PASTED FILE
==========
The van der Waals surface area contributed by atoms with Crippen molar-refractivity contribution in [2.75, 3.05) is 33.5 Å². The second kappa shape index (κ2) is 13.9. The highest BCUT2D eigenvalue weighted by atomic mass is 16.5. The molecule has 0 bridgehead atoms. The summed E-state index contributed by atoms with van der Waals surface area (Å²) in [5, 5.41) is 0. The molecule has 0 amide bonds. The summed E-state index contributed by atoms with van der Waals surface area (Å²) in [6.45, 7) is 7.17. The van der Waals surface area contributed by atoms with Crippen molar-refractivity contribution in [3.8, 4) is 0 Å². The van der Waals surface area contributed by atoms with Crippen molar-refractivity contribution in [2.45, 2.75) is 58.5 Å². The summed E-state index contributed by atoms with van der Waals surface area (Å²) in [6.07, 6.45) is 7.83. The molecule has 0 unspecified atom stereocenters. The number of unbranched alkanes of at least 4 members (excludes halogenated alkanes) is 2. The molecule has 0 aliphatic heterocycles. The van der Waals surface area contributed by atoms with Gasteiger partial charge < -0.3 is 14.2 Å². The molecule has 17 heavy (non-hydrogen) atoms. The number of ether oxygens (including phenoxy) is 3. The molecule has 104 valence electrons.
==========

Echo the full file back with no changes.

The van der Waals surface area contributed by atoms with Crippen molar-refractivity contribution in [2.75, 3.05) is 33.5 Å². The second kappa shape index (κ2) is 13.9. The highest BCUT2D eigenvalue weighted by atomic mass is 16.5. The molecule has 0 bridgehead atoms. The summed E-state index contributed by atoms with van der Waals surface area (Å²) in [5, 5.41) is 0. The molecule has 0 amide bonds. The summed E-state index contributed by atoms with van der Waals surface area (Å²) in [6.45, 7) is 7.17. The van der Waals surface area contributed by atoms with Crippen molar-refractivity contribution in [3.8, 4) is 0 Å². The van der Waals surface area contributed by atoms with Crippen molar-refractivity contribution in [2.45, 2.75) is 58.5 Å². The summed E-state index contributed by atoms with van der Waals surface area (Å²) in [6.07, 6.45) is 7.83. The molecule has 0 unspecified atom stereocenters. The number of unbranched alkanes of at least 4 members (excludes halogenated alkanes) is 2. The molecule has 0 aliphatic heterocycles. The van der Waals surface area contributed by atoms with Gasteiger partial charge < -0.3 is 14.2 Å². The molecule has 17 heavy (non-hydrogen) atoms. The number of ether oxygens (including phenoxy) is 3. The molecule has 104 valence electrons.